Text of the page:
The Fed, the European Central Bank and the Japanese Central Bank have been trying mightily to induce a modest 2% inflation rate.  You would think flooding the economy with near-zero interest rate lending would cause some inflation, but nope.

      Not so for Zimbabwe in 2008.  Robert Mugabe tried printing his way to a better economy, the result of which was the largest denomination paper note ever printed, the $100 Trillion dollar bill.  That’s not a misprint.  One hundred trillllllion dollars (in the voice of Dr. Evil).

      Don’t laugh.  I have a hundred-pack of these notes.  And hundred-packs of the 1 billion, 10 billion, 50 billion, 10 trillion, 20 trillion and 50 trillion dollar notes that came before.  (I’ve used these as party favors!)

      As Milton Friedman said, “Inflation is always and everywhere a monetary phenomenon, in the sense
      that it cannot occur without a more rapid increase in the quantity of money than in output.”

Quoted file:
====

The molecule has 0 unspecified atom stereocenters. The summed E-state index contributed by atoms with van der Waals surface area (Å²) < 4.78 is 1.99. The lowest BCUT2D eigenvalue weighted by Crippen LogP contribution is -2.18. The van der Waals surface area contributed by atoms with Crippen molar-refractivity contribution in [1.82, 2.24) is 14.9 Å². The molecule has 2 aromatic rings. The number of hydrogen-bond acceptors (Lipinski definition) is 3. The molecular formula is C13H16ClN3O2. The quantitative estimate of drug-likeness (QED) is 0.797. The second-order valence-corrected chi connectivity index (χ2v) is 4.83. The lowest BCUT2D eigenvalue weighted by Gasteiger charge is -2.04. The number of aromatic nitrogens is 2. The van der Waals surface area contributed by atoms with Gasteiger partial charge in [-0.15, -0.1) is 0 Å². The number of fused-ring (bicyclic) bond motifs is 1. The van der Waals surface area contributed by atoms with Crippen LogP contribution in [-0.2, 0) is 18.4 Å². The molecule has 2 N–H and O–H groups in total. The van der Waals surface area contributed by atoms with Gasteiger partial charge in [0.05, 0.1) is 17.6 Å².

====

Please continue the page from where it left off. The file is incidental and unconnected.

So, if central banks are increasing the money supply like gangbusters, but inflation remains stubbornly low, then there must be a corresponding deflationary offset caused by increased productivity.

      Alan Greenspan made a similar comment when he was the Fed Chairman and concluded that new technology – computers and software – were causing offsetting deflation that wasn’t accounted for in econometric models.

      I think he might be right.

      While in Corona Quarantine, I sit in my comfortable Nest-controlled house, and my essentials, and plenty of non-essentials, magically appear on my doorstep, courtesy of app-driven delivery services.  Nest’s Eco mode even reduces my air-conditioning expense without me lifting a finger, which I can control from anywhere on the planet now that I am allowed to leave.